Rising trend of e-cig use causes concern


The U.S. Food and Drug Administration announced last Wednesday actions it described as “historic” related to the sale and marketing of electronic cigarettes to minors, and local stakeholders mostly expressed their approval. 

Local school leaders and health officials say the use of e-cigarettes is trending up with increasing cause for concern.

In the largest coordinated enforcement effort in FDA history, the agency issued more than 1,300 warning letters and fines to retailers who illegally sold e-cigarette products to minors during a nationwide, undercover blitz of physical and online stores this summer.

“We see clear signs that youth use of electronic cigarettes has reached an epidemic proportion, and we must adjust certain aspects of our comprehensive strategy to stem this clear and present danger,” FDA Commissioner Scott Gottlieb said. “This starts with the actions we’re taking today to crack down on retail sales of e-cigarettes to minors.”

An e-cigarette is a handheld electronic device that simulates the feeling of smoking tobacco. It works by heating a liquid to generate an aerosol, commonly called a “vapor,” that the user inhales.

The vast majority of the violations were for the illegal sale of five e-cigarette products – Vuse, Blu, JUUL, MarkTen XL and Logic. The FDA reported these five brands comprise more than 97 percent of the U.S. market for e-cigarettes.

In addition to the letters and fines, the FDA is asking each of these five companies to submit plans detailing how they will address the widespread youth access to and use of their products. 

Companies have 60 days to submit these plans. If they do not do so to the FDA’s satisfaction, it will review the current policy that results in these products remaining on the market without a marketing order. 

Monroe County stakeholders primarily lauded the action.

“Anytime they can have any type of action that can help curb e-cigarettes, regulate them or that’s going to protect the unsuspecting from them, that’s what we need to applaud,” Monroe County Coalition for Drug-Free Communities chairperson Gary Most said. “You hope that it can curb that with some of the youth and it’s not something that is just too far down the tracks already.”

According to the 2018 Illinois Youth Survey, 48 percent of 12th graders in Monroe County reported using e-cigarettes within a 30-day period. That number was 24 percent and 10 percent for 10th and eighth graders, respectively.

Columbia school district Superintendent Gina Segobiano said her district sees prevalent e-cigarette use among its students. 

“Columbia Middle School and Columbia High School have experienced a spike in out-of-school suspensions for tobacco/e-cigarette violations,” she said. “Obtaining an e-cigarette does not appear to be difficult among teens and the flavored e-liquid is promoted as acceptable (to) use (and) that attracts minors.”

Waterloo school district Superintendent Brian Charron said e-cigarette use among junior high and high school students is significant in his district, too, and has increased in recent years. 

“We are concerned about how widespread the use seems to be among students,” Charron said. “We are worried about the long-term health impact on them. We fear that parents don’t realize what their children have. We’ve also come across numerous situations where parents are complicit with their children using it.”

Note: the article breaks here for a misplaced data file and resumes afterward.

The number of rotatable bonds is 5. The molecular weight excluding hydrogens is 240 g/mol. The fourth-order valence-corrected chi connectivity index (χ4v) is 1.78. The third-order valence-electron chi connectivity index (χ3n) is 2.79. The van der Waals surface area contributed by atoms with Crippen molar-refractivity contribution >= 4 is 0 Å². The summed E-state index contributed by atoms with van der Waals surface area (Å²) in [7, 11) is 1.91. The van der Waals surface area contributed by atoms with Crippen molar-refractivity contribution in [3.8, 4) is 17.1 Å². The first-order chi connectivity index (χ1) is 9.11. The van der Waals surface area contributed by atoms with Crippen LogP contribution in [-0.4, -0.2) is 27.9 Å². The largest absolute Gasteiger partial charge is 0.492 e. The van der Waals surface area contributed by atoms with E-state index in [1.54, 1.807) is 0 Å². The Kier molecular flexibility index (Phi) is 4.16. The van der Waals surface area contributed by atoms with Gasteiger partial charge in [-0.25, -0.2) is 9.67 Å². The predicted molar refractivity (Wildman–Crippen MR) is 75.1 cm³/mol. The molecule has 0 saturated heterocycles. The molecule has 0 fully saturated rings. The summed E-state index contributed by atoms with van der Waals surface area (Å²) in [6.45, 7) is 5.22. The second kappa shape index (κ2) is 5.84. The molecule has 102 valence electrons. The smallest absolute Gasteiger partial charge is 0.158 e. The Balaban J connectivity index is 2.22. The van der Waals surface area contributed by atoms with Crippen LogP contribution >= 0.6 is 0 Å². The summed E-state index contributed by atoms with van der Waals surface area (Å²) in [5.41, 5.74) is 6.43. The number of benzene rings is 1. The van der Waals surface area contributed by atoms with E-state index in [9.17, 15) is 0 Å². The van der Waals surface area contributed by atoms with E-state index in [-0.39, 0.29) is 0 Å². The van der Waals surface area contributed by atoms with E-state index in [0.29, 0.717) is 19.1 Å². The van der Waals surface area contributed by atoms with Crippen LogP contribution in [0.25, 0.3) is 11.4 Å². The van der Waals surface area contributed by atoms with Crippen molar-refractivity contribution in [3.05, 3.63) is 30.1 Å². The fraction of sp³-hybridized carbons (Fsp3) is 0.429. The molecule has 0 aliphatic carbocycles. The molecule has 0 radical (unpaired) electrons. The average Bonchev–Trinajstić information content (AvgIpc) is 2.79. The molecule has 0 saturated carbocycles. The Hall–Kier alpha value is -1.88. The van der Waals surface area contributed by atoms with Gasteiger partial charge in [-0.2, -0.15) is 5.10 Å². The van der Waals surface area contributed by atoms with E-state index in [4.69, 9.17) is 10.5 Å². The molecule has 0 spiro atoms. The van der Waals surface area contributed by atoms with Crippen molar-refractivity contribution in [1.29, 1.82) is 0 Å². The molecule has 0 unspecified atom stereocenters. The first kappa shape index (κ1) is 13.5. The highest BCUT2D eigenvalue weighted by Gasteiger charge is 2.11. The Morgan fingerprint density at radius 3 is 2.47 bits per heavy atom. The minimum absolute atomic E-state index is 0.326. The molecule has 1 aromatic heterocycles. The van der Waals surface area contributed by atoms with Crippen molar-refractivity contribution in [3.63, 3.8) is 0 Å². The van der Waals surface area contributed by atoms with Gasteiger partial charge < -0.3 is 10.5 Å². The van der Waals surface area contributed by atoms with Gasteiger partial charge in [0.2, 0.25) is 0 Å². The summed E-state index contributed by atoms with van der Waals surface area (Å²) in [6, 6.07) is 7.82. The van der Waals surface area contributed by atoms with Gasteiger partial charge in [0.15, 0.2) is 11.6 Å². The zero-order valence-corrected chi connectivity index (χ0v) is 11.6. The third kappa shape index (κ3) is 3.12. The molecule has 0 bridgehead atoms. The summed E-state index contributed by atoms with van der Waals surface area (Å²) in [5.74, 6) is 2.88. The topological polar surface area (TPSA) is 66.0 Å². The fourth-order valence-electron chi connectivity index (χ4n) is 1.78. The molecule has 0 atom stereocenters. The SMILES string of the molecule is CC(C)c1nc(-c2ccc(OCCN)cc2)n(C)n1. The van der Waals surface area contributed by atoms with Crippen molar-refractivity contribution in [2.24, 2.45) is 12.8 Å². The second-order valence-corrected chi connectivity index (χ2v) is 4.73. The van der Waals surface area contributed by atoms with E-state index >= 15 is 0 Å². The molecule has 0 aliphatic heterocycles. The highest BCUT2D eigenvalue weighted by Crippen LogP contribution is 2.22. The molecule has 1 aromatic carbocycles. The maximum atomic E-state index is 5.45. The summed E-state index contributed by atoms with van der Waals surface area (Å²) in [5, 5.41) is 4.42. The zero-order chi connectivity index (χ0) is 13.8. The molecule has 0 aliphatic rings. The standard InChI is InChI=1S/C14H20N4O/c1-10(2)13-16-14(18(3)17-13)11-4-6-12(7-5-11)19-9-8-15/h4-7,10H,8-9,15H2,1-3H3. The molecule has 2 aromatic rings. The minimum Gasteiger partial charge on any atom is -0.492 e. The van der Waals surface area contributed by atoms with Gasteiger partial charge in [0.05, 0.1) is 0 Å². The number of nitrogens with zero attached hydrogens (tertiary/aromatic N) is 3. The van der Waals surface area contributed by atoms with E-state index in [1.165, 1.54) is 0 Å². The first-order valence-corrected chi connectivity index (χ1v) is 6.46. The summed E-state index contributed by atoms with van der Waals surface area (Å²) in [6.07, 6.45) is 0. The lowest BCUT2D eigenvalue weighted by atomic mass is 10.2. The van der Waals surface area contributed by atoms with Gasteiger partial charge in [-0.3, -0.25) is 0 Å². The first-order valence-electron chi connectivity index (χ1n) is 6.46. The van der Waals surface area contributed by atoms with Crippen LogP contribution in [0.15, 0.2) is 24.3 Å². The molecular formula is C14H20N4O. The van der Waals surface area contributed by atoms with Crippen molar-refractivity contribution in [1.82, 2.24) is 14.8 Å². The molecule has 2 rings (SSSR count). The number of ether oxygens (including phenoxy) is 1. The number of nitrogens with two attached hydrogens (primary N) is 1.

Segobiano said students caught using any tobacco products in her district receive an out-of-school suspension. 

In Charron’s district, a first offense gets an in-school suspension. Repeat offenders are punished with an out-of-school suspension.

This punishment might help curtail the use of these products, which The National Institute on Drug Abuse reports can alter the reward center in the brain, cause nicotine addiction and make other, stronger drugs more pleasurable to teenagers. 

E-cigarettes, often called e-cigs, also contain carcinogens and chemicals that can cause respiratory problems. 

Monroe County Health Department Administrator John Wagner said that is his department’s issue with the products. 

“The use of e-cigs is not a safe alternative to tobacco use,” he said. “One of the biggest concerns the health department has is the use of other substances being introduced into the e-cigs. The health department feels e-cigs should be regulated the same as tobacco products.”

Going forward, Most said he does not yet know how the FDA’s action will impact these harmful products. 

“We would hope that it’s going to reflect positively within the community, but I think it’s a little too early to tell at this point,” Most said. 

Similarly, Segobiano characterized the FDA’s action as a step in the right direction. 

“FDA involvement by sending out warning letters and fines to retailers is a great start for enforcing illegal sales to minors,” she said. “E-cigarettes are definitely a fad among high school and college students.” 

Charron, however, was more skeptical about the FDA’s actions.

“My personal feeling is it’s too little too late to have an impact,” he said. “It’s been going on for years. I do believe it’s becoming an epidemic amongst our kids. (The FDA’s action) might improve conditions in the future, but it’s not going to affect the problem that we have with today’s youth.”

“The school can’t fix this problem,” he added. “This problem is coming from home. We need parents to be educated and informed about what’s going on.”

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